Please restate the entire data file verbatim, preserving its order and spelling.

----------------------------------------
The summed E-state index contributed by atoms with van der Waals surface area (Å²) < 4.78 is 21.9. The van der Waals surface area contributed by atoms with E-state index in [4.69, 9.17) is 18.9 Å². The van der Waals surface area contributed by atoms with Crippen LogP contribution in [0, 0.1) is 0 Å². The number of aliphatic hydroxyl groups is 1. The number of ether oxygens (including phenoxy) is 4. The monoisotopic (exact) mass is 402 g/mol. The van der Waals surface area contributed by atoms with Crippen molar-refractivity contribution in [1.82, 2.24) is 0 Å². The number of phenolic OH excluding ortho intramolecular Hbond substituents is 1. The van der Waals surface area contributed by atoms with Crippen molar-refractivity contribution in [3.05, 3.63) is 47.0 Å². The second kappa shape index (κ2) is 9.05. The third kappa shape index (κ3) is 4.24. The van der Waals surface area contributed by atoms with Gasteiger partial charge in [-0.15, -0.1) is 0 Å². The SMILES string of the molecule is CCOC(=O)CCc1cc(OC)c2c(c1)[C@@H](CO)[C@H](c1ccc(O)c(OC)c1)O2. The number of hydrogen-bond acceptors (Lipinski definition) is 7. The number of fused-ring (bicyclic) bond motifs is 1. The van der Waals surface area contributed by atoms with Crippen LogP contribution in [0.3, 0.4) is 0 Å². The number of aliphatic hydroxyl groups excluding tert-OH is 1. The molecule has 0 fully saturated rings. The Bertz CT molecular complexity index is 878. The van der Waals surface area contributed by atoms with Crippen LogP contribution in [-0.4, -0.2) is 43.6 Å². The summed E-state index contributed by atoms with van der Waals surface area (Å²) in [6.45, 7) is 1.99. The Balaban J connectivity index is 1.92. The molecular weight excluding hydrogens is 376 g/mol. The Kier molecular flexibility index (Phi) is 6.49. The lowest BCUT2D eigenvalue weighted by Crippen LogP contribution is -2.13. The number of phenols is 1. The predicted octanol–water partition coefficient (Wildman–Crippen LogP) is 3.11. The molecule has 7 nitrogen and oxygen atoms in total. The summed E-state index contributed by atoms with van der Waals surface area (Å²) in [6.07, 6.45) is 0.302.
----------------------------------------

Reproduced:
The summed E-state index contributed by atoms with van der Waals surface area (Å²) < 4.78 is 21.9. The van der Waals surface area contributed by atoms with E-state index in [4.69, 9.17) is 18.9 Å². The van der Waals surface area contributed by atoms with Crippen LogP contribution in [0, 0.1) is 0 Å². The number of aliphatic hydroxyl groups is 1. The number of ether oxygens (including phenoxy) is 4. The monoisotopic (exact) mass is 402 g/mol. The van der Waals surface area contributed by atoms with Crippen molar-refractivity contribution in [1.82, 2.24) is 0 Å². The number of phenolic OH excluding ortho intramolecular Hbond substituents is 1. The van der Waals surface area contributed by atoms with Crippen molar-refractivity contribution in [3.05, 3.63) is 47.0 Å². The second kappa shape index (κ2) is 9.05. The third kappa shape index (κ3) is 4.24. The van der Waals surface area contributed by atoms with Gasteiger partial charge in [-0.15, -0.1) is 0 Å². The SMILES string of the molecule is CCOC(=O)CCc1cc(OC)c2c(c1)[C@@H](CO)[C@H](c1ccc(O)c(OC)c1)O2. The number of hydrogen-bond acceptors (Lipinski definition) is 7. The number of fused-ring (bicyclic) bond motifs is 1. The van der Waals surface area contributed by atoms with Crippen LogP contribution in [0.3, 0.4) is 0 Å². The number of aliphatic hydroxyl groups excluding tert-OH is 1. The molecule has 0 fully saturated rings. The Bertz CT molecular complexity index is 878. The van der Waals surface area contributed by atoms with Crippen LogP contribution in [-0.4, -0.2) is 43.6 Å². The summed E-state index contributed by atoms with van der Waals surface area (Å²) in [6.45, 7) is 1.99. The Balaban J connectivity index is 1.92. The molecular weight excluding hydrogens is 376 g/mol. The Kier molecular flexibility index (Phi) is 6.49. The lowest BCUT2D eigenvalue weighted by Crippen LogP contribution is -2.13. The number of phenols is 1. The predicted octanol–water partition coefficient (Wildman–Crippen LogP) is 3.11. The molecule has 7 nitrogen and oxygen atoms in total. The summed E-state index contributed by atoms with van der Waals surface area (Å²) in [6.07, 6.45) is 0.302.